Re: definite/indefinite articles
|From:||Sally Caves <scaves@...>|
|Date:||Monday, March 31, 2003, 5:46|
----- Original Message -----
From: "Joe" <joe@...>
> > > Michael David Martin wrote:
> > (...)
> > > > How about having the definite article but not the
> > > >indefinite article?
> > I believe Old English had only a definite article, not
> > an indefinite one.
> Yes indeed. And it wasn't quite a definite article. It could be omitted.
> It was like halfway between a demonstrative pronoun and a definitearticle.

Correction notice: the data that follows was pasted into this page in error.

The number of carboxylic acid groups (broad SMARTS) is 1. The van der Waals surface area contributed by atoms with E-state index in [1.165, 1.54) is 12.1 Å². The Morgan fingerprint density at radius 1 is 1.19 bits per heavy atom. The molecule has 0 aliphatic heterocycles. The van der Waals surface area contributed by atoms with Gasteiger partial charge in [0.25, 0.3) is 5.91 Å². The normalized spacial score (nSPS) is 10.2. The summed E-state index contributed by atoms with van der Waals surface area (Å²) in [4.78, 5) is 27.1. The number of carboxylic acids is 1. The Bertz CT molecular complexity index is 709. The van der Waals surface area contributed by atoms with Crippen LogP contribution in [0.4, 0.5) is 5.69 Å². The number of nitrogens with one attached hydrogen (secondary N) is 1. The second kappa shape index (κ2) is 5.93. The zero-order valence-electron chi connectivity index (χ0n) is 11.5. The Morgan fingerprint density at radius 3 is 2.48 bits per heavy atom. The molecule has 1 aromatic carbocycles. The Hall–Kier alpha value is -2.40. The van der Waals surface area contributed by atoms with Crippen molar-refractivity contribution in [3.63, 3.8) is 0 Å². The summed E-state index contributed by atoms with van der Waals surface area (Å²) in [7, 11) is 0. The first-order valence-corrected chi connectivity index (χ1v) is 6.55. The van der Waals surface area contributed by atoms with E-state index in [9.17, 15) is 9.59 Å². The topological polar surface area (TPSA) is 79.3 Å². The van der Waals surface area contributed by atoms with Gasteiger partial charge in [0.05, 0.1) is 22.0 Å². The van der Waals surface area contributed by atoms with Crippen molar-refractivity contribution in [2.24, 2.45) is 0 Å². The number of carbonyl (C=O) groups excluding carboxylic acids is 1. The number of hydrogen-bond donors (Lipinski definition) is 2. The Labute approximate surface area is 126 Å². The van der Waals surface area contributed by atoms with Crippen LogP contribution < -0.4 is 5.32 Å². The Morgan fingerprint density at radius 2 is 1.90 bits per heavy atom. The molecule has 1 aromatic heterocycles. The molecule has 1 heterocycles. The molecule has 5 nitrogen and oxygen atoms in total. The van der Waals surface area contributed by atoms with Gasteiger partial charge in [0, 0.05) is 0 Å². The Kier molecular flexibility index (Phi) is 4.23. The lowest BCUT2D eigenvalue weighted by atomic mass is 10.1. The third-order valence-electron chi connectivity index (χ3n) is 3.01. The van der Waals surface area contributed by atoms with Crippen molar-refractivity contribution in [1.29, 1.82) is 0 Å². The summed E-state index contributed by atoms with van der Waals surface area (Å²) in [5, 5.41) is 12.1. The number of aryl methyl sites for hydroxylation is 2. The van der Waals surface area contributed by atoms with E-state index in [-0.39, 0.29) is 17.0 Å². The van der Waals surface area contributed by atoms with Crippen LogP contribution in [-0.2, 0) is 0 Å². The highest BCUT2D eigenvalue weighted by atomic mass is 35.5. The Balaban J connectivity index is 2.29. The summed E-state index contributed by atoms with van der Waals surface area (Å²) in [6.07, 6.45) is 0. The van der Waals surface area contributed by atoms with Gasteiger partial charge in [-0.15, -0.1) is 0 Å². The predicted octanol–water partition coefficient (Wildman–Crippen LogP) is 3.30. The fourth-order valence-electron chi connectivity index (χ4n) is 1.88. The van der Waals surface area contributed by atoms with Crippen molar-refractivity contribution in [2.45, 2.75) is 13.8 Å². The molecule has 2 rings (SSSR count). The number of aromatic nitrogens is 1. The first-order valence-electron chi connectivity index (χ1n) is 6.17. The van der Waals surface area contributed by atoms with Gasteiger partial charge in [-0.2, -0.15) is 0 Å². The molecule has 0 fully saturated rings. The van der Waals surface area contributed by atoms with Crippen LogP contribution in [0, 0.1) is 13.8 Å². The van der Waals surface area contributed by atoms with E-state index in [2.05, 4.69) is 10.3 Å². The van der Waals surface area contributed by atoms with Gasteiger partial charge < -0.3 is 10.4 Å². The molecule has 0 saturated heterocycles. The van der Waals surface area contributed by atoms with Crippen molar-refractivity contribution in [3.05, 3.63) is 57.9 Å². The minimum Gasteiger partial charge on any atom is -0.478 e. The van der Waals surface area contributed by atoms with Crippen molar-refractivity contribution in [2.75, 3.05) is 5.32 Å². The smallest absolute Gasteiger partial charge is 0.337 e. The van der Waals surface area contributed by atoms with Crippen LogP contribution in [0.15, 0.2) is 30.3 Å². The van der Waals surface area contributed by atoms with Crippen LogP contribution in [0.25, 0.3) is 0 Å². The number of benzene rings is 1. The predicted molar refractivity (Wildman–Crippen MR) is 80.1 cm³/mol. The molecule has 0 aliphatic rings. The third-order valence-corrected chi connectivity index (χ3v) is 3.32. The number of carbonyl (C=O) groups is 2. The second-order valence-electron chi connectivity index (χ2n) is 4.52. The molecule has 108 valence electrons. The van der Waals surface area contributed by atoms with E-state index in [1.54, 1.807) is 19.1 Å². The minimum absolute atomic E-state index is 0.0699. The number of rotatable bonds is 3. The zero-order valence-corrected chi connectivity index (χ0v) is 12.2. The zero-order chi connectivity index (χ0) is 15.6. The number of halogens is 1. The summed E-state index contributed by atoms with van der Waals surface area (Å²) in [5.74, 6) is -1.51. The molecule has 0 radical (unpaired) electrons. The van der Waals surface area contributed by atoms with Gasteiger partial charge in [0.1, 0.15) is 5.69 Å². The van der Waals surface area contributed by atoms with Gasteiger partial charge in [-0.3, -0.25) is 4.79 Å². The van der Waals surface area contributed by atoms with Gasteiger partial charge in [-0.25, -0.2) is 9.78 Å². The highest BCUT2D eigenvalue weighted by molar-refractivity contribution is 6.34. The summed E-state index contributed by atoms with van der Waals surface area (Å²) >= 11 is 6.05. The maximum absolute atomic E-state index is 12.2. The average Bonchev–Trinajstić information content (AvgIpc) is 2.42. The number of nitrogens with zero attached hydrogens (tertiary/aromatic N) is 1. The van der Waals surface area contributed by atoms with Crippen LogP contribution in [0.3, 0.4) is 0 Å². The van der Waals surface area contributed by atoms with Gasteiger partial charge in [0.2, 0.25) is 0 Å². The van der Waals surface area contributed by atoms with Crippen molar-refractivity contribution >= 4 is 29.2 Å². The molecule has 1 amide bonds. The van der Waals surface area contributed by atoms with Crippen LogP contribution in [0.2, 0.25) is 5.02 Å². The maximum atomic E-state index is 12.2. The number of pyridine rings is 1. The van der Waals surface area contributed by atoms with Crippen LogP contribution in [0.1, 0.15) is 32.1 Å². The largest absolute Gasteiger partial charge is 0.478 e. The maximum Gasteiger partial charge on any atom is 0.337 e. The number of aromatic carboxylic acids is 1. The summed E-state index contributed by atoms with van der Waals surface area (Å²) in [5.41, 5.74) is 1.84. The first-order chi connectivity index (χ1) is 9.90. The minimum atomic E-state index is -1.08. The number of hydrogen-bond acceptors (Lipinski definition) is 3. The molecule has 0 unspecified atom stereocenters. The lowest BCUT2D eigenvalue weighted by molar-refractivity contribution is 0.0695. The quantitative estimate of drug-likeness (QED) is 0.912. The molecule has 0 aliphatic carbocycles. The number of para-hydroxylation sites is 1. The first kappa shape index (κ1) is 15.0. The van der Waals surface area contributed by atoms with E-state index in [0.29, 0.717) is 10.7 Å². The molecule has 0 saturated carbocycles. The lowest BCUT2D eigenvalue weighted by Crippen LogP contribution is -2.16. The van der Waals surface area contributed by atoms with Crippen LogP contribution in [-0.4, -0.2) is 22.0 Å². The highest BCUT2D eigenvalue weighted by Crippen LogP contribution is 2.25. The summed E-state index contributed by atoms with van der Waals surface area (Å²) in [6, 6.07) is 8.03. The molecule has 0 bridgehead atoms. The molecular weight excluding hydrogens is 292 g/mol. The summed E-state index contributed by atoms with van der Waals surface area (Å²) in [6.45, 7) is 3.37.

Demonstrative adjective. There was _sum_, which like L. quidam meant "a
certain." Sum mann, "a certain man." There was also _an_, "one," which of
course is the origin for our indefinite article. But you're right... the
splitting of the demonstrative adjective into "that" and "the" is a curious
development, the subtleties of which I can't even begin to detail.
(The neuter demonstrative pronoun developed nicely into our "I want THAT."
or "THAT's what will come of it." That you can't do that with the definite
article proves the difference between demonstrative adjective and pronoun.
"The" remains adjectival.)
Eskkoat ol ai sendran, rohsan nuehra celyil takrem bomai nakuo.
"My shadow follows me, putting strange, new roses into the world."